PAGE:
Zappa-indebted big band leader Ed Palermo carries his singular vision across the pond, taking on the British Invasion and more in strikingly original fashion.
Best known for his critically-acclaimed reinterpretations of the works of Frank Zappa over the course of several albums (The Ed Palermo Big Band Plays Frank Zappa, Take Your Clothes Off When You Dance, and Eddy Loves Frank), New Jersey saxophonist and band leader Ed Palermo sets his sights across the pond for his latest collection of creative jazz reinterpretations of pop songs. With his 18-piece ensemble in tow, Palermo takes on a handful of Beatles’ tunes, a bit of prog rock (ELP, King Crimson), some Jeff Beck, and even a little Radiohead for good measure. All In all, it’s a thrilling rollercoaster ride through the last 50-odd years of prominent musical Brits filtered through a decidedly modern big band lens. There’s so much going on in each track that it often becomes difficult to focus on any individual element, let alone the piece as a whole.
Add to this the seamlessness of the program (each track merges brilliantly with the next) and The Great Un-American Songbook Volumes I & II plays more like an even more out-there Girl Talk with its amalgamation of pop hits, direct and indirect lyrical quotes, and unrelenting beat. The obvious difference being the organic nature of Palermo's arrangements versus Gregg Gillis’ equally impressive cut-and-paste jobs. This type of playful approach to otherwise well-known material helps lend even the most familiar songs here an exciting air of newness, with the original’s melody popping up now and then to make itself known amidst the myriad instrumentalists giving life to Palermo's orchestral melding of pop/rock and jazz.
While there are tongue-in-cheek elements littered throughout -- anyone who takes on two album’s worth of Zappa is bound to have a similar proclivity for the absurd -- the music never once settles into complacency or goes for the low-hanging fruit. Instead, Palermo's arrangements of something as esoteric as King Crimson’s “Larks’ Tongue in Aspic, Part Two” or “21st Century Schizoid Man” are played ingeniously straightforward, paying the necessary respect to the originals while making them something wholly new and different. It’s a brilliant bit of musical reimagining that has long been the hallmark of progressive jazz figures (John Coltrane’s “My Favorite Things,” anyone?) and proves well-suited to Palermo's strengths as an arranger. “21st Century Schizoid Man”, in particular, comes charging out of the gates like an unhinged Glenn Miller or Tommy Dorsey Orchestra piece that's been granted a glimpse of the future and a healthy supply of amphetamines.
By taking the familiar and turning it on its ear, jazz musicians are then able to (theoretically) reach a broader audience with a program based in the mainstream. Bookending the program with the Beatles’ “Good Morning, Good Morning” and “Good Night”, Palermo affords the set an easy point of entry and exit for listeners who may be hesitant to approach any form of modern big band music. In-between is a brilliant amalgamation of both the well-known (The Beatles’ “I Wanna Be Your Man”, which crops up several times throughout, Radiohead’s “The Tourist”, and Traffic’s “The Low Spark of High Heeled Boys”) and the somewhat obscure (Blodwyn Pig’s “Send Your Son to Die” and Procol Harum’s “Wreck of the Hesperus”) that makes for an exciting listen. The music never lets up as one track tumbles headlong into the next.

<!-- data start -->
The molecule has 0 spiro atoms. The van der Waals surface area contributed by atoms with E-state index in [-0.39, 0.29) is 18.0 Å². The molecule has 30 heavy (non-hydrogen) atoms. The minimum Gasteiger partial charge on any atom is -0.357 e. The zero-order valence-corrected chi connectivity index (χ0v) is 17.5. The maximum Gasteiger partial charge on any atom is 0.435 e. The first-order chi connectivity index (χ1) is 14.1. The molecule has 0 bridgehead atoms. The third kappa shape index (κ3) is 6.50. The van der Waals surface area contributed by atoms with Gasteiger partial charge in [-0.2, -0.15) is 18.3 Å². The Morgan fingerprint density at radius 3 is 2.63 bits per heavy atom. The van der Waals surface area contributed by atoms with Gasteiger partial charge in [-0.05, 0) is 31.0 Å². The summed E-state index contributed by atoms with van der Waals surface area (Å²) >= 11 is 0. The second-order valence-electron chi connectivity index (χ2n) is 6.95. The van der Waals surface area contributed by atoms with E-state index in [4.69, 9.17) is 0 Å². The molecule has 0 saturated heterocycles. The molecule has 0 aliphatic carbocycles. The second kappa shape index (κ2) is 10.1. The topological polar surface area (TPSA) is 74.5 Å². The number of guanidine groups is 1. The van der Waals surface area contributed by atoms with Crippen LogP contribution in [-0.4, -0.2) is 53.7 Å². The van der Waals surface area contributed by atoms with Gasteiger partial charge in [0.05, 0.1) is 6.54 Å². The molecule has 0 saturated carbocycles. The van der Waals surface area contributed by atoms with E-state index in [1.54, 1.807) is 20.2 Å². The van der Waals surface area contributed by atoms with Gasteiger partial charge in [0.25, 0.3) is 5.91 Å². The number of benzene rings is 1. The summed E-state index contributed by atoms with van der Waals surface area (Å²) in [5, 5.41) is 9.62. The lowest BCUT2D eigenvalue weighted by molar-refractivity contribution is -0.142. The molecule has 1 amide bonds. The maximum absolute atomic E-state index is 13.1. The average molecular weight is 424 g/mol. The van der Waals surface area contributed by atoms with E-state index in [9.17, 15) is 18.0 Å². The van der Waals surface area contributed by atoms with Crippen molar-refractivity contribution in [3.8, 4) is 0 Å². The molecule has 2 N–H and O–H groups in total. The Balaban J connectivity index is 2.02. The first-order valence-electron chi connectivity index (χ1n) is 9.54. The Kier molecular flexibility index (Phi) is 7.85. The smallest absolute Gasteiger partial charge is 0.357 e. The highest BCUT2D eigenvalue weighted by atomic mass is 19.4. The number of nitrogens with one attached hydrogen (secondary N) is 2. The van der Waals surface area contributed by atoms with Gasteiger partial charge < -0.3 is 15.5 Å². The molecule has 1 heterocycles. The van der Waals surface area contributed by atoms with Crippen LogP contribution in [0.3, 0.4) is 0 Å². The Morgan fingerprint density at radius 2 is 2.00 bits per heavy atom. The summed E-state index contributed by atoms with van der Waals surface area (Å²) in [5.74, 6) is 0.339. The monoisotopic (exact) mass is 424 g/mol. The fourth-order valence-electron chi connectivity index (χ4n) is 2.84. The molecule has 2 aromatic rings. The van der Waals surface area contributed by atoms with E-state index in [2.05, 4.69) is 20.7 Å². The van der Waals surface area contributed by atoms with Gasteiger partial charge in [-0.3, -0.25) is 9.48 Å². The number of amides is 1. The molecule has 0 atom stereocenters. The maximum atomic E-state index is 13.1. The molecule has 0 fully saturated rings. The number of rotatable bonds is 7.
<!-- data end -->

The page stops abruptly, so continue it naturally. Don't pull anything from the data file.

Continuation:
The Rolling Stones’ “We Love You” features a swirling coda of the Beatles “Tomorrow Never Knows”, literally pitting the two against one another on the same track. This then segues into an almost Latin shuffle that soon explodes into a cacophonous, violin-led rendition of “Eleanor Rigby” that alternates between an anxious urgency and nightmarish half-time segment during which violinist Katie Jacoby unleashes a furious solo, laying waste to all comers on the instrument in the process. Indeed, her presence is one of the defining factors of the album, again featured prominently on the decidedly Zappa-esque arrangement of “Lark’s Tongue in Aspic, Part Two”.
Given the nature of his previous outings, it’s no surprise that much of The Great Un-American Songbook: Volumes I & II bears more than a slight resemblance to the music of Frank Zappa. Not to diminish any of Palermo's originality -- there’s plenty of that to go around -- but rather to acknowledge him as the musical torchbearer for Zappa’s heavily-orchestrated approach to modern popular music. There are countless moments of intricately virtuosic instrumental interplay at work, the majority of which would’ve no doubt made not only Zappa but each of the songs’ composers smile. And while these moments are certainly impressive, they never distract or detract from the larger picture and are instead always in service of the arrangement, making them all the more outstanding.
The epic rendition of Nicky Hopkins’ “Edward, The Mad Shirt Grinder” (as performed by Quicksilver Messenger Service) offers up a particularly brilliant use of the big band format, allowing the band as a whole to shine while also giving plenty of space to the group’s many talented soloists. And of course there will be those who argue against the inclusion of a Quicksilver Messenger Service track (not to mention the even more incongruous appearance of Green Day’s “American Idiot” alongside The Nice’s version of Leonard Bernstein’s West Side Story number “America”) as being contrary to the nature of the project, the argument itself becomes an exercise in futility.
Given Palermo's undeniable gifts as an arranger means that the geographic origin of any of the tracks is of little consequence, as he quickly makes each his own. Here’s to hoping for Volumes III & IV sooner rather than later since The Great Un-American Songbook: Volumes I & II is a wickedly enjoyable listen from top to bottom.